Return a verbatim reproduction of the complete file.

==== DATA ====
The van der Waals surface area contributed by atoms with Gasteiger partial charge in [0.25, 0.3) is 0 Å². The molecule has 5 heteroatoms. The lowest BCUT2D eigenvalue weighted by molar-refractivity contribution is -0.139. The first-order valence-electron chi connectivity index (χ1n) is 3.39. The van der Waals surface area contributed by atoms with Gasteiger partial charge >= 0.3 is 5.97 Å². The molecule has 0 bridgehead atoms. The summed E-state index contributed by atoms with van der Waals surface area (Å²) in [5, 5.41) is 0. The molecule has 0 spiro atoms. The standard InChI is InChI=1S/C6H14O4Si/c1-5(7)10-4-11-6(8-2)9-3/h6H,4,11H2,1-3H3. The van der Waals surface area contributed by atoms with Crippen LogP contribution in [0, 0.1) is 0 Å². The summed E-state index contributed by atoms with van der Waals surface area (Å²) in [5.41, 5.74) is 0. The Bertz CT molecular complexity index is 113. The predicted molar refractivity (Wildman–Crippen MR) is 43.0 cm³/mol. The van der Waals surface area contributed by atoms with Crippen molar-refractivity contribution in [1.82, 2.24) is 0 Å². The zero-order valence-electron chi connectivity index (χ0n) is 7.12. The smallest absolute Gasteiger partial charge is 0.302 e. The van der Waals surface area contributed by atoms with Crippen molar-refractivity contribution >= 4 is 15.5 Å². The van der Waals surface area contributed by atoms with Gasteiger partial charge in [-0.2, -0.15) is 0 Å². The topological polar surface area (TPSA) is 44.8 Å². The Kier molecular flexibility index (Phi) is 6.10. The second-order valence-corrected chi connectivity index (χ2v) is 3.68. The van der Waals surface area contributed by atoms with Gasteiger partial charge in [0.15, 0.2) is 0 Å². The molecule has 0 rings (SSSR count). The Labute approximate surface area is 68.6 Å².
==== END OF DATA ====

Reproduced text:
The van der Waals surface area contributed by atoms with Gasteiger partial charge in [0.25, 0.3) is 0 Å². The molecule has 5 heteroatoms. The lowest BCUT2D eigenvalue weighted by molar-refractivity contribution is -0.139. The first-order valence-electron chi connectivity index (χ1n) is 3.39. The van der Waals surface area contributed by atoms with Gasteiger partial charge >= 0.3 is 5.97 Å². The molecule has 0 bridgehead atoms. The summed E-state index contributed by atoms with van der Waals surface area (Å²) in [5, 5.41) is 0. The molecule has 0 spiro atoms. The standard InChI is InChI=1S/C6H14O4Si/c1-5(7)10-4-11-6(8-2)9-3/h6H,4,11H2,1-3H3. The van der Waals surface area contributed by atoms with Crippen LogP contribution in [0, 0.1) is 0 Å². The summed E-state index contributed by atoms with van der Waals surface area (Å²) in [5.41, 5.74) is 0. The Bertz CT molecular complexity index is 113. The predicted molar refractivity (Wildman–Crippen MR) is 43.0 cm³/mol. The van der Waals surface area contributed by atoms with Crippen molar-refractivity contribution in [1.82, 2.24) is 0 Å². The zero-order valence-electron chi connectivity index (χ0n) is 7.12. The smallest absolute Gasteiger partial charge is 0.302 e. The van der Waals surface area contributed by atoms with Crippen molar-refractivity contribution >= 4 is 15.5 Å². The van der Waals surface area contributed by atoms with Gasteiger partial charge in [-0.2, -0.15) is 0 Å². The topological polar surface area (TPSA) is 44.8 Å². The Kier molecular flexibility index (Phi) is 6.10. The second-order valence-corrected chi connectivity index (χ2v) is 3.68. The van der Waals surface area contributed by atoms with Gasteiger partial charge in [0.15, 0.2) is 0 Å². The molecule has 0 rings (SSSR count). The Labute approximate surface area is 68.6 Å².